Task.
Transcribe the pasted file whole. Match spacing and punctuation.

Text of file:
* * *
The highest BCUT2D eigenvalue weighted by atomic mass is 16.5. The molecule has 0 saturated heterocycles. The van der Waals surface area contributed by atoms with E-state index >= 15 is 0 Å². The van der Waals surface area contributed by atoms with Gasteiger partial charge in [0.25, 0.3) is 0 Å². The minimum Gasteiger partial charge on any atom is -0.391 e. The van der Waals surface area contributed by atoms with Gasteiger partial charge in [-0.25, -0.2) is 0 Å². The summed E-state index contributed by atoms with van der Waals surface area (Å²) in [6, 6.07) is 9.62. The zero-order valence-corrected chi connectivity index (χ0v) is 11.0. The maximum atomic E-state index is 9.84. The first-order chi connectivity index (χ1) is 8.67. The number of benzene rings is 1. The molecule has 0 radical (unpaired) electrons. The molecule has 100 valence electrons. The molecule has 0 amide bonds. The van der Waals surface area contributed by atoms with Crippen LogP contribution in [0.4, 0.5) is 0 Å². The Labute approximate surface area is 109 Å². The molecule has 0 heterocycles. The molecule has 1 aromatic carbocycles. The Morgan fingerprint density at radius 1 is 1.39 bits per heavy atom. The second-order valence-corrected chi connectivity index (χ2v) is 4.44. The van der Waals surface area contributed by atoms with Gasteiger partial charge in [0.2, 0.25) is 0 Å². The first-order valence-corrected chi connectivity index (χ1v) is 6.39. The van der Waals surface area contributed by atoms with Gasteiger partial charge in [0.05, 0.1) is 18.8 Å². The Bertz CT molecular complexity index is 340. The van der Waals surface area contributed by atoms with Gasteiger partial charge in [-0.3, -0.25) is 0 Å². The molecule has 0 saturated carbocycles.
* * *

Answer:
The highest BCUT2D eigenvalue weighted by atomic mass is 16.5. The molecule has 0 saturated heterocycles. The van der Waals surface area contributed by atoms with E-state index >= 15 is 0 Å². The van der Waals surface area contributed by atoms with Gasteiger partial charge in [0.25, 0.3) is 0 Å². The minimum Gasteiger partial charge on any atom is -0.391 e. The van der Waals surface area contributed by atoms with Gasteiger partial charge in [-0.25, -0.2) is 0 Å². The summed E-state index contributed by atoms with van der Waals surface area (Å²) in [6, 6.07) is 9.62. The zero-order valence-corrected chi connectivity index (χ0v) is 11.0. The maximum atomic E-state index is 9.84. The first-order chi connectivity index (χ1) is 8.67. The number of benzene rings is 1. The molecule has 0 radical (unpaired) electrons. The molecule has 100 valence electrons. The molecule has 0 amide bonds. The van der Waals surface area contributed by atoms with Crippen LogP contribution in [0.4, 0.5) is 0 Å². The Labute approximate surface area is 109 Å². The molecule has 0 heterocycles. The molecule has 1 aromatic carbocycles. The Morgan fingerprint density at radius 1 is 1.39 bits per heavy atom. The second-order valence-corrected chi connectivity index (χ2v) is 4.44. The van der Waals surface area contributed by atoms with Gasteiger partial charge in [0.2, 0.25) is 0 Å². The first-order valence-corrected chi connectivity index (χ1v) is 6.39. The van der Waals surface area contributed by atoms with Gasteiger partial charge in [0.05, 0.1) is 18.8 Å². The Bertz CT molecular complexity index is 340. The van der Waals surface area contributed by atoms with Gasteiger partial charge in [-0.3, -0.25) is 0 Å². The molecule has 0 saturated carbocycles.